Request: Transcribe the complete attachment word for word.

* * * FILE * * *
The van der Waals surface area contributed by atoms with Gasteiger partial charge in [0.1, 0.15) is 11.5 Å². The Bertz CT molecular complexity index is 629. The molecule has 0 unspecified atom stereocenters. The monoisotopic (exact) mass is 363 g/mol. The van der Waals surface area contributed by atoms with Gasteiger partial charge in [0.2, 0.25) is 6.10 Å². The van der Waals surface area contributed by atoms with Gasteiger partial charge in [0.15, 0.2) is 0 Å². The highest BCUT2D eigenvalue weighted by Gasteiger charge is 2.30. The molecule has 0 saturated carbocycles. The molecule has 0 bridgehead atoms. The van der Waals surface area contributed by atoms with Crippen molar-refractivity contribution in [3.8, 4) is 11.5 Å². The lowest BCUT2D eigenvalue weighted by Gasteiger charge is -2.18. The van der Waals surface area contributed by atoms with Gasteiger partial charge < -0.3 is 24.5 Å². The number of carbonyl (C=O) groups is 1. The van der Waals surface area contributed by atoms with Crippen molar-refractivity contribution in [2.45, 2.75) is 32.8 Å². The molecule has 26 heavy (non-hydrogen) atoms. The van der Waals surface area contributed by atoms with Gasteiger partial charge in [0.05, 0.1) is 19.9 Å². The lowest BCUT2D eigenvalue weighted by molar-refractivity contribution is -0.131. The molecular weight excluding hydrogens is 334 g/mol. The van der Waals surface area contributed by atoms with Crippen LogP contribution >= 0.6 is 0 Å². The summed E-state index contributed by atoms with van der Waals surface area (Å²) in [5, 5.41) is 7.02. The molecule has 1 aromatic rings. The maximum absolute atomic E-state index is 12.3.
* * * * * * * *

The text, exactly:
The van der Waals surface area contributed by atoms with Gasteiger partial charge in [0.1, 0.15) is 11.5 Å². The Bertz CT molecular complexity index is 629. The molecule has 0 unspecified atom stereocenters. The monoisotopic (exact) mass is 363 g/mol. The van der Waals surface area contributed by atoms with Gasteiger partial charge in [0.2, 0.25) is 6.10 Å². The van der Waals surface area contributed by atoms with Gasteiger partial charge in [0.15, 0.2) is 0 Å². The highest BCUT2D eigenvalue weighted by Gasteiger charge is 2.30. The molecule has 0 saturated carbocycles. The molecule has 0 bridgehead atoms. The van der Waals surface area contributed by atoms with Crippen molar-refractivity contribution in [3.8, 4) is 11.5 Å². The lowest BCUT2D eigenvalue weighted by Gasteiger charge is -2.18. The van der Waals surface area contributed by atoms with Gasteiger partial charge < -0.3 is 24.5 Å². The number of carbonyl (C=O) groups is 1. The van der Waals surface area contributed by atoms with Crippen molar-refractivity contribution in [2.45, 2.75) is 32.8 Å². The molecule has 26 heavy (non-hydrogen) atoms. The van der Waals surface area contributed by atoms with Gasteiger partial charge in [0.05, 0.1) is 19.9 Å². The lowest BCUT2D eigenvalue weighted by molar-refractivity contribution is -0.131. The molecular weight excluding hydrogens is 334 g/mol. The van der Waals surface area contributed by atoms with Crippen LogP contribution >= 0.6 is 0 Å². The summed E-state index contributed by atoms with van der Waals surface area (Å²) in [5, 5.41) is 7.02. The molecule has 1 aromatic rings. The maximum absolute atomic E-state index is 12.3.